How Depression Therapy Can Cause Harm
Some journal titles catch the eye more than others and so it was with a recent edition of The Psychologist, I saw, ‘When Therapy Causes Harm’ by Christian Jarrett. The very serious focus of Jarrett’s article is the oft suspected but rarely acknowledged or declared issue that some psychological therapies may result in more harm than good. According to Jarrett around 10 per cent of clients get worse after starting therapy.
Potentially Harmful Therapies
Citing research by Lilienfeld (2007), a provisional list of potentially harmful therapies has been drawn up:
- Critical incident stress debriefing
- Facilitated communication
- Recovery memory techniques
- Boot camps for conduct disorder
- Attachment therapy
- Dissociative identity disorder-oriented psychotherapy
- Grief counseling for normal bereavement
- Expressive-experiential psychotherapies
Professor Lilienfeld makes the case for a ‘dark underbelly’ of clinical practice where many practitioners underestimate the extent and magnitude of the problem.
But what exactly is a harmful therapy? In some cases it may be obvious but in others less so. The fact that a psychological therapy has the potential to harm is no different in many respects to conventional medicine. There are, as Jarrett points out, a number of methodological problems in deciding what really constitutes a harmful therapy. For example, if a client gets worse after starting therapy what is there to say this might not have happened anyway? If a client takes longer to respond to a particular therapeutic approach over one that might have been speedier has the client suffered harm because they could have recovered more quickly?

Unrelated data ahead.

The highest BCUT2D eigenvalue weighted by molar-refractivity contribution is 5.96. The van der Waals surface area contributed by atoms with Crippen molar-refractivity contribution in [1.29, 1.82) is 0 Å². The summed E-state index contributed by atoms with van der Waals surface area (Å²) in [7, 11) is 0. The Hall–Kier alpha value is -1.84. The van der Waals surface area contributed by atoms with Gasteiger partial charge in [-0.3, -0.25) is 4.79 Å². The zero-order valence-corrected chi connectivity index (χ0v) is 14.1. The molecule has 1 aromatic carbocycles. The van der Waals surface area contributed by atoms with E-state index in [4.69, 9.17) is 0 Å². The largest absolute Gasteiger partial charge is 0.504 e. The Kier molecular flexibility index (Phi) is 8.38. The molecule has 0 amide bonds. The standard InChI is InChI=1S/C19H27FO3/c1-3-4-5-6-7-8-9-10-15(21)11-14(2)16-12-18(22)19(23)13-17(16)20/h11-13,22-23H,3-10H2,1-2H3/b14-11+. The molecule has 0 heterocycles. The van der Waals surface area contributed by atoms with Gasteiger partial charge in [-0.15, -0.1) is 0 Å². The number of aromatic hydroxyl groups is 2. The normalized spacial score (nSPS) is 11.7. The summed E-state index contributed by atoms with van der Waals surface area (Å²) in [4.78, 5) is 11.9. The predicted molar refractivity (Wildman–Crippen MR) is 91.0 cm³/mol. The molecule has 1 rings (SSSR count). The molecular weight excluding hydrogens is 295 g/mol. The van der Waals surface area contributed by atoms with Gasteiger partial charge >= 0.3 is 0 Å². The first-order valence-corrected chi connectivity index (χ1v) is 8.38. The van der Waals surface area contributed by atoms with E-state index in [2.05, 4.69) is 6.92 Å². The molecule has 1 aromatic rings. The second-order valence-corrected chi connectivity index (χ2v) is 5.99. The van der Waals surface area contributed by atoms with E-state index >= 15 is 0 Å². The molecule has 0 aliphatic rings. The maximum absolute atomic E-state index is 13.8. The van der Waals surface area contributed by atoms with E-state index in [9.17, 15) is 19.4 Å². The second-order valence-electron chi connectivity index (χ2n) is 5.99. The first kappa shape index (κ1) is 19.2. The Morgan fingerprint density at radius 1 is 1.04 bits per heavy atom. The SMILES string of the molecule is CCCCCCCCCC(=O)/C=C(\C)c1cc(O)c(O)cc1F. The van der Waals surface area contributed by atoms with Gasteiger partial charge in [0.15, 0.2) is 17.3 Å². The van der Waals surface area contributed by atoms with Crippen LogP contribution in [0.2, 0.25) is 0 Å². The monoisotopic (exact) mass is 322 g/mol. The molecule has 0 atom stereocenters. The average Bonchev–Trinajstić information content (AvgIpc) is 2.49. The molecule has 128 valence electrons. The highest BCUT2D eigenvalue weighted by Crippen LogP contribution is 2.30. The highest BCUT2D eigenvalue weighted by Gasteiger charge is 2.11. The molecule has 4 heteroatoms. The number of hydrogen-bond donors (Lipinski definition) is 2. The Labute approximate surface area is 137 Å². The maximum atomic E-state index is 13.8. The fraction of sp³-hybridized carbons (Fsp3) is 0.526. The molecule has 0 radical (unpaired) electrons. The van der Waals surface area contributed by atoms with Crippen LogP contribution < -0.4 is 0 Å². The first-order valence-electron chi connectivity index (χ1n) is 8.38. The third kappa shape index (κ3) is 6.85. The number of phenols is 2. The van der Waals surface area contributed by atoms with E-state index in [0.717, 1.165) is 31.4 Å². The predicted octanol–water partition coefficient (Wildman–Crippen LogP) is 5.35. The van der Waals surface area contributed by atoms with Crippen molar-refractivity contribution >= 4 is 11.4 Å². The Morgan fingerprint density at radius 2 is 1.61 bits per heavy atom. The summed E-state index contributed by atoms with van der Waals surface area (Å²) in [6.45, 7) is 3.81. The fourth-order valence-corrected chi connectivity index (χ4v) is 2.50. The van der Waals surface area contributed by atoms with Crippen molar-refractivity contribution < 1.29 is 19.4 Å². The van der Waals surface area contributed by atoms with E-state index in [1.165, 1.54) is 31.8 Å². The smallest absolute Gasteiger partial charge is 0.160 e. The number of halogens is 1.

The fact that bereavement counseling is on the list provides a useful illustration of the methodological problems. It has been found that:
‘ . . . bereavement counseling’s dire reputation is thanks entirely to an unpublished student dissertation, in which it was claimed 38 per cent of bereaved clients would have fared better if, instead of receiving counseling, they had been in the no-treatment control group’. (p.11)
In his repost, Lilienfeld acknowledges the source, but makes the point that the burden of proof is with clinicians to prove that a particular therapy is effective.
Getting Therapists to Change
One of the first issues to tackle would seem to be getting some therapists to appreciate and acknowledge that some clients will deteriorate during therapy. Jarrett refers to a study by Professor Michael Lambert at Brigham Young University. Lambert asked 40 clinicians to predict which of their 500 clients would get worse during therapy. Almost none of the therapists predicted a worsening of their client’s condition. In fact of the 40 clients that did deteriorate nearly 90 per cent of these were picked up Lambert’s own predictive system and only 3 per cent were identified by the therapists.
Lambert’s own approach to therapy is simplicity itself. He uses client feedback as the basis upon which to judge progress. Before a session begins Lambert asks each client a few questions about how they are feeling and how they feel therapy is progressing. Based on his accumulated data of average progress over time, Lambert adjusts his approach to the client accordingly.
As Christian Jarrett points out, the idea of a published list of potentially harmful treatments will at least help to focus attention and raise awareness in clinicians who use such approaches.
Hopefully this awareness will also generate enthusiasm for carefully controlled studies as to the real effects of these potentially harmful therapies as well as starting a dialogue over where ‘harm’ in therapy actually begins.
Jarrett, C. (2008) When Therapy Causes Harm. The Psychologist. 21. 1: 10-12.